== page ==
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  • Open access
  • 24 Reads
The use of thermal and chromatographic methods in the assessment of fat isolated from micellar casein.

The aim of the study was to analyze the fat extracted from natural and flavored casein. Casein is the main protein in milk. It is made of structures called micelles. Pure casein is obtained through technological processes and contains a small amount of fat that has not been characterized yet.

Fat extraction was performed by the Folch method. The extracted fat was examined by gas chromatography and differential scanning calorimetry. The fatty acid profile of the separated fats was determined using gas chromatography. 20 fatty acids were found and their content was compared with the literature data of milk fat. The analysis showed that the tested fat was dominated by saturated fatty acids, of which palmitic acid had the highest content - 31.93%. The obtained results for all three tested caseins were comparable to each other, no significant differences were noticed when comparing them to milk fat. The melting profiles of fat were analyzed by DSC technique and it was found that an endothermic transition had occurred. Differences in the number of endothermic peaks were noticed comparing the tested fat to milk fat. The fat from the casein contained two endothermic peaks for the medium-melting and high-melting fractions, while there was also an endothermic peak in the milk fat for the low-melting fraction.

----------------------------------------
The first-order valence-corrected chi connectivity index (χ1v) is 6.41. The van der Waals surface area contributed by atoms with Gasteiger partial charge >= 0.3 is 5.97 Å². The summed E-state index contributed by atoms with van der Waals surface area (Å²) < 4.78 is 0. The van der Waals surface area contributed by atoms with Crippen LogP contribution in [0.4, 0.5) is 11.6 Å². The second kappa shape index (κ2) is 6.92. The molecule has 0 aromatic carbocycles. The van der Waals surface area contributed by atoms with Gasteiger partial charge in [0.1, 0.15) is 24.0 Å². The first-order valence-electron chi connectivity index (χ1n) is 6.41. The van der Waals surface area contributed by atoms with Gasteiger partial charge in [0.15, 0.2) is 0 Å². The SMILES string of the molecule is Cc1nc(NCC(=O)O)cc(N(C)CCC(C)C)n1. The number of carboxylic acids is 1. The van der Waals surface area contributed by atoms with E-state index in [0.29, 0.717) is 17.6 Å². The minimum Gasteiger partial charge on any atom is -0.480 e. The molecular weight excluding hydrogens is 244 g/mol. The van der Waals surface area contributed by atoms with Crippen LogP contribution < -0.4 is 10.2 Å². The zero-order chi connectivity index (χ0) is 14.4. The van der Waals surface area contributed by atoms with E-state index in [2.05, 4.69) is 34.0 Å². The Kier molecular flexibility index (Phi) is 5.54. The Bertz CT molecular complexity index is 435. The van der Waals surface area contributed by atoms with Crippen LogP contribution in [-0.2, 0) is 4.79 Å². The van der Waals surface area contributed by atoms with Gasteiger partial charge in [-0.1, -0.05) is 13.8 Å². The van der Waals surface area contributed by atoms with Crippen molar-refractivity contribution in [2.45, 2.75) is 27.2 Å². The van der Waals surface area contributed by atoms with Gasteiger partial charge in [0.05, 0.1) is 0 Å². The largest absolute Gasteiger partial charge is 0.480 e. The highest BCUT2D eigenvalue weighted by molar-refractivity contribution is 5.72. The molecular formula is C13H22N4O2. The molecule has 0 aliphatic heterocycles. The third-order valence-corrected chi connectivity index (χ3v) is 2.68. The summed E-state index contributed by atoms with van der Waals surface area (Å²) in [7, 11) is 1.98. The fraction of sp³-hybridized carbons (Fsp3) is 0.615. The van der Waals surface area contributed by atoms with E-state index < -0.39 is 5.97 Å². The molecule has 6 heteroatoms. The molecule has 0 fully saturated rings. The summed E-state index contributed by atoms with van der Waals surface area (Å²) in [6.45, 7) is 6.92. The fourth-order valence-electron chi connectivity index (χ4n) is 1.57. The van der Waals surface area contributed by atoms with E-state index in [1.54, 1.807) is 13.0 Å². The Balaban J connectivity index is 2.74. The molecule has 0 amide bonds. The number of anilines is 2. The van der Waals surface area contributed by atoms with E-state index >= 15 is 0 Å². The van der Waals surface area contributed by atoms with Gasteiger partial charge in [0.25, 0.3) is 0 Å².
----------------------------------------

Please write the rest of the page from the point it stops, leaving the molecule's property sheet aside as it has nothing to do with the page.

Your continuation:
• Open access
  • 40 Reads
Role of the gut microbiota in long-term dietary patterns rich in torularhodin via OSA colon-targeted delivery
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Torularhodin is a carotenoid with various activities, and carotenoids can be used by the intestinal microbiome. Hence, a mechanism to pass through an effective delivery system is crucial to the bioavailability and healthy functioning of torularhodin. However, the effect of torularhodin on the gut microbiota is not yet clear. In this study, the octenyl succinic anhydride (OSA) colon-targeted delivery system, and an in vitro gut digestive system were used to explore the role of the gut microbiota in long-term dietary patterns rich in torularhodin. Results suggested that the gut microbiota was affected in the diet rich in torularhodin, mainly including Frisingicoccus, Butyricicoccus, Eubacterium, Bacteroides, Dialister, Lachnoclostridium, Streptococcus, and Ruminococcus torques. Torularhodin inhibited the growth of pathogenic bacteria belonging to Enterobacteriaceae and transformed beneficial bacteria Bifidobacterium and Bacteroides into dominant bacteria under long-term dietary patterns. The functional analysis of gut microbiota showed that differential genes were mainly enriched in glycolysis/gluconeogenesis and pentose phosphate pathways. The metabolome results also demonstrated that torularhodin mainly regulated fructose-1,6-bisphosphatase in the above mentioned pathway. Finally, the interaction network revealed that gut microbiota (Bacteroides, Lachnospiraceae, and Megasphaera), metabolites (D-glucose, citric acid, tartaric acid, and propionic acid), and metabolic functions (pyruvate metabolism, glycolysis/gluconeogenesis, and pentose phosphate pathway) might be the key factors regulating the effect of torularhodin on the gut microbiota-metabolite-metabolism. Therefore, this study explored the mechanism of "torularhodin–gut microbiota–metabolite-metabolism" cross-feeding based on the bioinformatics methods, providing a theoretical basis for optimizing the gut microecology of a torularhodin-rich diet.

  • Open access
  • 54 Reads
Green-extraction methodologies for recovering bioactive compounds from endemic fruits: Corcolen (Azara dentata)